Matt Jones is the online sports director for the Arkansas Democrat-Gazette. A double graduate of the University of Arkansas, he is a member of the Football Writers Association of America and National Collegiate Baseball Writers Association, and voter for the Heisman Trophy.
UA practice gym will be named after Sutton
University of Arkansas head basketball coach Eddie Sutton watches as his Razorbacks are introduced prior to their Southwest Conference Tournament game with SMU in Houston, Texas, March 2, 1978. (AP Photo)
The University of Arkansas Board of Trustees approved naming the men’s basketball team’s practice gym after former coach Eddie Sutton at their May meeting Thursday in Little Rock.
The gym, located inside the Razorbacks’ Basketball Performance Center, will be known as the Eddie Sutton Men's Basketball Practice Gym.
The Basketball Performance Center is located across the street from Bud Walton Arena in Fayetteville and houses locker rooms, training areas, separate practice gyms and coaches’ offices for the men’s and women’s basketball teams.
The vote took place two months after trustees approved naming the court at Bud Walton Arena after former coach Nolan Richardson. At that meeting, trustees asked UA Athletic Director Hunter Yurachek and Chancellor Joseph Steinmetz to return in May with an idea for honoring Sutton, who coached at Arkansas for 11 seasons from 1974-85.
Sutton went 260-75, won five Southwest Conference championships and led the Razorbacks to nine NCAA Tournaments during an 11-season run at Arkansas that laid the foundation for Richardson to build one of the sport’s dominant teams of the 1990s.
Arkansas had been to one NCAA Tournament in 25 seasons prior to Sutton's arrival.
When Sutton took the Razorbacks to the Final Four in 1978, it had been 33 years since the program’s last appearance. The 1978 team finished 32-4, tied for the second-most single-season victories in program history, and Sutton was named national coach of the year by The Associated Press.
"He loved coaching the Razorbacks. He always took so much pride in that program," said Sean Sutton, the second of Eddie Sutton's three sons and now an advisor to the basketball coaching staff at Texas Tech. "In a lot of ways, he viewed Arkansas basketball as his fourth child. He spent so much time and effort trying to build that program.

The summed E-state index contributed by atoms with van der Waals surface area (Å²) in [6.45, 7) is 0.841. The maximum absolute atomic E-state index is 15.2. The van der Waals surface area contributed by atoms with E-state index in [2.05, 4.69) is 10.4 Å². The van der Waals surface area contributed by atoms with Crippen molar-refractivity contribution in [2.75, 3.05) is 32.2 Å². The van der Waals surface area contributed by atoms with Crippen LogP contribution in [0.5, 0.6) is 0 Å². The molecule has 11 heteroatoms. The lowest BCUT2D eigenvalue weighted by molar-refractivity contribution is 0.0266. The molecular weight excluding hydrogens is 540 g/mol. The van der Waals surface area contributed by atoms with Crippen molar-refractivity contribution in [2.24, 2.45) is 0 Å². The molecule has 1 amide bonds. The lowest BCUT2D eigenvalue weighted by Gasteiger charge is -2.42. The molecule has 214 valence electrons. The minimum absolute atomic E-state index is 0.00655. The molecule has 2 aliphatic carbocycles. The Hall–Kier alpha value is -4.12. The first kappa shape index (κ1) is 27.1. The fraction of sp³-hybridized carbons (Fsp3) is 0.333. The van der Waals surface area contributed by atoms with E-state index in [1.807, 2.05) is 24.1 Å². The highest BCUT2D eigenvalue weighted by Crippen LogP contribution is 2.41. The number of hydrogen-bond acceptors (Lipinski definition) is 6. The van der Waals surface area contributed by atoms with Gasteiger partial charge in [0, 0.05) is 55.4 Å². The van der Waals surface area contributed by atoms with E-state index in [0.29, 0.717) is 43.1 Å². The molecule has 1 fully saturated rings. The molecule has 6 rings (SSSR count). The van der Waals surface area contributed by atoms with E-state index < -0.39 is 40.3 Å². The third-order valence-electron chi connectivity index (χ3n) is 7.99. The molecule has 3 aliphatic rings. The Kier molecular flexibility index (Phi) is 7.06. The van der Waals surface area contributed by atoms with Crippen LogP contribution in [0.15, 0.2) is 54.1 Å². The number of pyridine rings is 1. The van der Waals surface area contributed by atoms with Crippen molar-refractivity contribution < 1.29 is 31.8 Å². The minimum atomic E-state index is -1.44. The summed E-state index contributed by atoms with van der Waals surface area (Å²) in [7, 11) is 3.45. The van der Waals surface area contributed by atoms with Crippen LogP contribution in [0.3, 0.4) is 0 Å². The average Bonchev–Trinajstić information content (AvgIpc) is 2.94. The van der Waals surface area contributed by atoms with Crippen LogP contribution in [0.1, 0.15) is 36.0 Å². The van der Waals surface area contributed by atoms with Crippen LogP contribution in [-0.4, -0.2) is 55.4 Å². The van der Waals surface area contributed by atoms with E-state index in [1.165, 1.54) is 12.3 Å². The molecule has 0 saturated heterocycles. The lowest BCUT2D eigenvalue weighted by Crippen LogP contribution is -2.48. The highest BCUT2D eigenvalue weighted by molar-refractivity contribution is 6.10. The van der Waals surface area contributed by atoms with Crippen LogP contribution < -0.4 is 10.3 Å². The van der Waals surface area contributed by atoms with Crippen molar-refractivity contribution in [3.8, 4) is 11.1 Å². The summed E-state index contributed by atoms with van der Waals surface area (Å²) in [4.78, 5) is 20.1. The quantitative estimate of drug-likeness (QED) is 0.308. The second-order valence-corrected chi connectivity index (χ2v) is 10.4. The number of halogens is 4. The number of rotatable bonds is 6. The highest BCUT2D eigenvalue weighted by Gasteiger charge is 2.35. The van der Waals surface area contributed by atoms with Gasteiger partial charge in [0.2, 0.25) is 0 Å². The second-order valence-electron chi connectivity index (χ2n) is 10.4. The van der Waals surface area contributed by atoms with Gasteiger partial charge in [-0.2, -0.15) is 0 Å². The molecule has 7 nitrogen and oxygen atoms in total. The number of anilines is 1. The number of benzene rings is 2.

"The two places he was happiest were the 11 years he spent at Arkansas and the 16 years he spent at Oklahoma State."
Sutton had a winning season every year and only lost a double-digit number of games once, when he lost 13 during his last season at Arkansas, before becoming Kentucky's head coach. The team went 22-13 that year and made the NCAA Tournament.
Four of his Arkansas teams finished the season ranked in The AP Top 10.
Sutton’s success generated a statewide following for Razorbacks basketball, and his tenure included the renovation of Barnhill Arena from a dusty, 5,000-seat multi-purpose facility to a sparkling 9,000-seat basketball arena that became a great home-court advantage.
Sutton’s teams were a combined 120-8 at Barnhill. His .776 overall win percentage at Arkansas was an SWC record.
"He was always so appreciative of the fans and the role the fans made in making Barnhill one of the toughest places to play in college basketball," Sean Sutton said, "but also their role in helping Arkansas to develop into one of the top 10 or 15 programs during that time."
He coached six Arkansas players - Sidney Moncrief, Ron Brewer, Marvin Delph, Scott Hastings, Alvin Robertson and Darrell Walker - who were All-Americans.
“Coach Sutton is an integral part of the history of Razorback Basketball and it is fitting that he be honored in this way for his contributions to our program,” Yurachek said in a statement. “Coach Sutton helped transform the way our state thought about college basketball and provided Razorback fans with countless memories. His legacy is not only shaped by his many victories and championships, but also by the immeasurable impact he made in the lives of the young men who called him ‘Coach.'"
Sutton resigned after four seasons at Kentucky amid an NCAA investigation that resulted in a postseason ban for the Wildcats. He had his greatest success during a 16-season tenure at his alma mater Oklahoma State, where he won 368 games and went to two Final Fours.
The floor at Oklahoma State's Gallagher-Iba Arena is named for Sutton.
Sutton won 804 games, coached in three Final Fours, won 10 regular-season conference championships and was the first coach to lead four schools to the NCAA Tournament during his 36-year career.
He is the winningest college coach who has not been elected into the Naismith Memorial Basketball Hall of Fame, which is considered the sport's highest lifetime achievement honor. Sutton has been a finalist for the Naismith Hall of Fame six times, including this year, but each time has failed to receive the necessary 18 votes from the Hall's 24-member selection panel.
Sutton was inducted into the National College Basketball Hall of Fame in 2011.
A banner with Sutton's name is displayed in the rafters of Bud Walton Arena.
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